mar12-nasc pm-1a

mar12-nasc pm-1a


There are simpletons among us who love to trot out a tired cliché about NASCAR: hit the gas and turn left.

Hitting the gas and turning left at 200 mph (330 km/hour for the metric crowd) is well beyond the skill set of 99.9% of the drivers on the road.


In fact, it is doubtful that most road jockeys could handle half that speed on a straight highway.



The fact is Sprint Cup drivers are some of the world’s best athletes in a sport with few actual stoppages during the course of a race.


A red flag will halt a race but all other parts of a race will involve motion and strategy. Even a yellow flag will simply add to the strategy as drivers pull in for a pit stop and initiate a flurry of activity from the pit crew.


These guys have to change four tires, fill the car with gas and make chassis adjustments in under 20 seconds. It has to be an amazing moment of teamwork to prevent the driver from losing track position and the pit stop may well decide a race.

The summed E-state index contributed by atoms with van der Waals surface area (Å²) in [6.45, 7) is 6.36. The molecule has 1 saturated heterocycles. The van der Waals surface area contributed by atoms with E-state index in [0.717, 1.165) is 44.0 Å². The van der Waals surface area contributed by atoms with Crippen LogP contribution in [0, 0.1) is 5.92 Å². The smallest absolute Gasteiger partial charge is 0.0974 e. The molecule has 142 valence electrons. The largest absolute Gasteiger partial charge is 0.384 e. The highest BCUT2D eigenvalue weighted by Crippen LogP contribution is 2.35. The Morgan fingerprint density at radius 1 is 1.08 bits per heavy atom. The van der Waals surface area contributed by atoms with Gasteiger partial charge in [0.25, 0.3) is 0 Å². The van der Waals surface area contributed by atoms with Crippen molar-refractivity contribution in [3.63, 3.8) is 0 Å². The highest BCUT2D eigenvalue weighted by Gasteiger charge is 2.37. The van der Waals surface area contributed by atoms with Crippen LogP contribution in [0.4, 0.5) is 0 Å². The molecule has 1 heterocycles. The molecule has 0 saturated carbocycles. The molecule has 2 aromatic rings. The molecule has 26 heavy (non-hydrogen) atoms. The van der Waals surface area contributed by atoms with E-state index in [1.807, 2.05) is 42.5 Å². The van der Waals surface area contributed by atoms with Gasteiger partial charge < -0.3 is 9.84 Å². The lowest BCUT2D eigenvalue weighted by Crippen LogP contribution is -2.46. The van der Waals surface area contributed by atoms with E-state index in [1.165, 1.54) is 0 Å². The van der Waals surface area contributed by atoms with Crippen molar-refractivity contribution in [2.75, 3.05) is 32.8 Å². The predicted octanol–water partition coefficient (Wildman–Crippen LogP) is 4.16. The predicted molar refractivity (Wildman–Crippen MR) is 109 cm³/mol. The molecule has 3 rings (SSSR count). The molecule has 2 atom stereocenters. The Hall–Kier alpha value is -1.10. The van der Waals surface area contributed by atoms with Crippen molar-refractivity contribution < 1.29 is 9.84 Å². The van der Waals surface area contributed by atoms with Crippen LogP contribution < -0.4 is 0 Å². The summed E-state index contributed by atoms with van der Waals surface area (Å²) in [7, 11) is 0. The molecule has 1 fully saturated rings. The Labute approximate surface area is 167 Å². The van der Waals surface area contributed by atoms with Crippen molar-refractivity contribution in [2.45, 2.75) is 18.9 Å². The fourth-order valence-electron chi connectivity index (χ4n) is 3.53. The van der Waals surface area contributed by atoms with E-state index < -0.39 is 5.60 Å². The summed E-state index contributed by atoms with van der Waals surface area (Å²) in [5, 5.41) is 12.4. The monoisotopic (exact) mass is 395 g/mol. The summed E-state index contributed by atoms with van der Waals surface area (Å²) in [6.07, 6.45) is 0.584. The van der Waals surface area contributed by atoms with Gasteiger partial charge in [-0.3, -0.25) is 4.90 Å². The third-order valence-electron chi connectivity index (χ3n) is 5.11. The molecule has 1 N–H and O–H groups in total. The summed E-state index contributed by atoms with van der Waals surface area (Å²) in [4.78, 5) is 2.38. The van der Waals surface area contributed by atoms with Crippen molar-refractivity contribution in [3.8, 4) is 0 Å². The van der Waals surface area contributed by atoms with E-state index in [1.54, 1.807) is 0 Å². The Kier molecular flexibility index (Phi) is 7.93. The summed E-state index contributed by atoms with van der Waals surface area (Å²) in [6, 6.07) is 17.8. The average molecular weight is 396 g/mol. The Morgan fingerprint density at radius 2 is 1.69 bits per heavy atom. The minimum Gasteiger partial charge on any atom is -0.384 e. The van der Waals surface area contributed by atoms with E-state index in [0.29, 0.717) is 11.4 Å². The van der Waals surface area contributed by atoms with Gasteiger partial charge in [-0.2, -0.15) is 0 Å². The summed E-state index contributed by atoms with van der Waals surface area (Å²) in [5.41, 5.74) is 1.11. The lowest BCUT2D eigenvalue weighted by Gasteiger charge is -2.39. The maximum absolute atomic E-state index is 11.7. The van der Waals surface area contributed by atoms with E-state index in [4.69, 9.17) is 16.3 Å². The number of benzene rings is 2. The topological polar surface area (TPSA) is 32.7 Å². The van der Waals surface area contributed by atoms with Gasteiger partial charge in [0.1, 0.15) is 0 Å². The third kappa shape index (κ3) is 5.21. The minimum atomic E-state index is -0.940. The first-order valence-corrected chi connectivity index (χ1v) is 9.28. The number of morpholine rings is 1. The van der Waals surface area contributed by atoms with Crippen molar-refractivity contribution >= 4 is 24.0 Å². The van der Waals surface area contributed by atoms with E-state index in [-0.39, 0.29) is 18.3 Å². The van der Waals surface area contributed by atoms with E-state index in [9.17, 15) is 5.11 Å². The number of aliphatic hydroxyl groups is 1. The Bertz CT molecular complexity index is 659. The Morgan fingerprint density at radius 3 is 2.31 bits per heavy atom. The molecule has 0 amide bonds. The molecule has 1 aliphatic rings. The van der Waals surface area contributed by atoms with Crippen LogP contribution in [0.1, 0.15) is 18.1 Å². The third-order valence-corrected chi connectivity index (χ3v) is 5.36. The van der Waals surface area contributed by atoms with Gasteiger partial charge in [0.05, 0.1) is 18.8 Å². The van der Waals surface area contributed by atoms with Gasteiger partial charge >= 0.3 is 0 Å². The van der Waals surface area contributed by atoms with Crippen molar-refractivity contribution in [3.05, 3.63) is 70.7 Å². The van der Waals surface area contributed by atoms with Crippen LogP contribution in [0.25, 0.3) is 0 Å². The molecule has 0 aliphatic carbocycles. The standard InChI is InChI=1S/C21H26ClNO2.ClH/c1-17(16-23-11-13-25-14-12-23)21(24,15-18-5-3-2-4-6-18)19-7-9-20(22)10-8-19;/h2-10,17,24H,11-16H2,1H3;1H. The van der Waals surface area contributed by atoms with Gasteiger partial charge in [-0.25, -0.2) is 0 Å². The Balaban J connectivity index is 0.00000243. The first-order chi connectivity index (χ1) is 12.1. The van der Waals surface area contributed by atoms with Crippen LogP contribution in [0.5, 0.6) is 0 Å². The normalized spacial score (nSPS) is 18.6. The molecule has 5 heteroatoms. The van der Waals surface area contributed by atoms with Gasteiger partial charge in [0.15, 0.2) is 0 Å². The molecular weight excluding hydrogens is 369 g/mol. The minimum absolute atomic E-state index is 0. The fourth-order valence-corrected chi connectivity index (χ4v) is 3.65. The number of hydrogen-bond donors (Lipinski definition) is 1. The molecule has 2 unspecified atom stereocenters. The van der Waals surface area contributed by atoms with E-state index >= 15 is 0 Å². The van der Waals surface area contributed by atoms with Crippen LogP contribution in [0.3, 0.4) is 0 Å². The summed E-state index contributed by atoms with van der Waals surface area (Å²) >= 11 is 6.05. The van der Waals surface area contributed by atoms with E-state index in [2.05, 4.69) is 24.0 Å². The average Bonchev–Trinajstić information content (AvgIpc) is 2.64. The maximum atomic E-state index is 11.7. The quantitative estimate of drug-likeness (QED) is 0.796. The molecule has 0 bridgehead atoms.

Meanwhile, back on the track, a yellow flag restart is done on the fly and drivers have to make split second decisions about acceleration and traction issues that are determined by track conditions and tire wear.




A Sprint Cup race is nothing but action because there are over 40 players and their pit teams on the field of play in constant motion during the entire race. Some of the players are eliminated by crashes or equipment failure, but the track action is a combination of speed and constant motion.


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NASCAR is different from nearly every other sport because there is something happening every second of the race somewhere on the track- no timeouts, no intermissions, no halftimes-just constant motion every race.


In fact, the TV broadcasters have begun to split the screen and now continue to show the race during commercial breaks so they don’t miss the constant action of a NASCAR event.


NASCAR is one of the finest sports in the world for one simple reason: world class athletes in constant motion-from the drivers right through the pit crews.


Jim Sutherland

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